This may sound like a huge task, but it really isn’t if you develop the right habits of mind in your work. As someone who “prepared” to be an administrator and president by majoring in French and then doubling down with a Ph.D., in French, I know that as long as you have learned how to learn, you can do this, especially now that there are resources available to you that will help tremendously, notably, for the lucky/smart folks who are CIC members the “KIT” and “FIT” programs that Mike Williams will discuss.
Before I conclude, here are a few key tactics I’ve used that helped me be an active participant in institutional finance issues in a variety of circumstances:
1. Don’t ever pretend to know something if you don’t. If you need information, definitions, explanations, ask for them, note the answers, and ask follow-ups. Consider the process a valuable tutorial to bring you fully up to speed on your college’s finances.
2. Be a strong partner with your CFO. Don’t wait for someone to bring you issues. Be proactive in understanding your college’s finances – cash flows, sources of funds, timing, fit between cash and expenses, lean and good cycles, major changes in recent years, what those changes mean for the future, particular challenges and opportunities that the CFO sees, how the CFO goes about dealing with them. Further, develop a personal understanding of the college’s capital structure – cash cushion, invested funds, nature of investments, oversight of investments and managers, role of the trustees. Understand how the school finances projects – fund-raising, debt, nature and duration of debt, use of lines of credit and other sources of funds during lean cash periods, covenants of debt instruments, relations with banks and other key financial partners, limitations on institutional flexibility deriving from lines of credit and other debt instruments (including on the part of commercial partners such as food service and other vendors).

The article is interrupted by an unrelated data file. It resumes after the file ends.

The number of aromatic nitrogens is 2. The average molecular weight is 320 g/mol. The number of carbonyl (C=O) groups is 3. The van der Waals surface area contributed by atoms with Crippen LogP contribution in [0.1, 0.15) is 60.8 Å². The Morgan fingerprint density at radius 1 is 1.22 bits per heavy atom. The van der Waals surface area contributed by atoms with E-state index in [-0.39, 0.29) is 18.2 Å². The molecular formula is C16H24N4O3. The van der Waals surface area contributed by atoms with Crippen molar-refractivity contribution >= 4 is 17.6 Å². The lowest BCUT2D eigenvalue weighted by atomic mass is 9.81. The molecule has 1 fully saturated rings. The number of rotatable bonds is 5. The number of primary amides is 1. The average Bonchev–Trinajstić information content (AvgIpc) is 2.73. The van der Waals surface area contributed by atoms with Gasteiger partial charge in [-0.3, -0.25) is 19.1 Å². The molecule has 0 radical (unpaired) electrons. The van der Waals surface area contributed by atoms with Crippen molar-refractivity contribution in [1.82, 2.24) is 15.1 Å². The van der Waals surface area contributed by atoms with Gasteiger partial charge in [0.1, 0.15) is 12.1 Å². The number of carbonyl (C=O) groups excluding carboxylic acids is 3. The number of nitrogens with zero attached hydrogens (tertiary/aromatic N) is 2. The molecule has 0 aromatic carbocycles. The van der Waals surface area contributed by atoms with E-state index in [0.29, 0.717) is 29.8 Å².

3. Develop a dashboard to help you spot potential trouble or opportunity by tracking key metrics: status of cash at critical times (typically June and December in operations and times of peak demand for cash in construction projects), admission applications and enrollment deposits at key dates, ratio of secured debt (bonds, mortgages, line-of-credit, other bank debt) to financial investments plus year-end cash, ratio of uncommitted surplus to annual expenditures, and cash gifts to-date, among others. These should be monitored year-to-year so that you can engage colleagues about their work, understand trends and keep your board apprised of issues before they become critical.
4. Ensure that your college doesn’t operate in a knowledge vacuum by comparing its metrics to appropriate reference groups. That’s the purpose of CIC’s KIT and FIT programs. Mike Williams of the Austen Group will use data from them to help you answer a key question for presidents – “If you build it (with debt), will they come?” Or, asked another way: “I want to build Shangri-La, but could it be my Heartbreak Hotel?”
This piece is based on a presentation by Richard Kneedler at the Council of Independent Colleges’ January 2012 Annual Presidents Institute in Florida.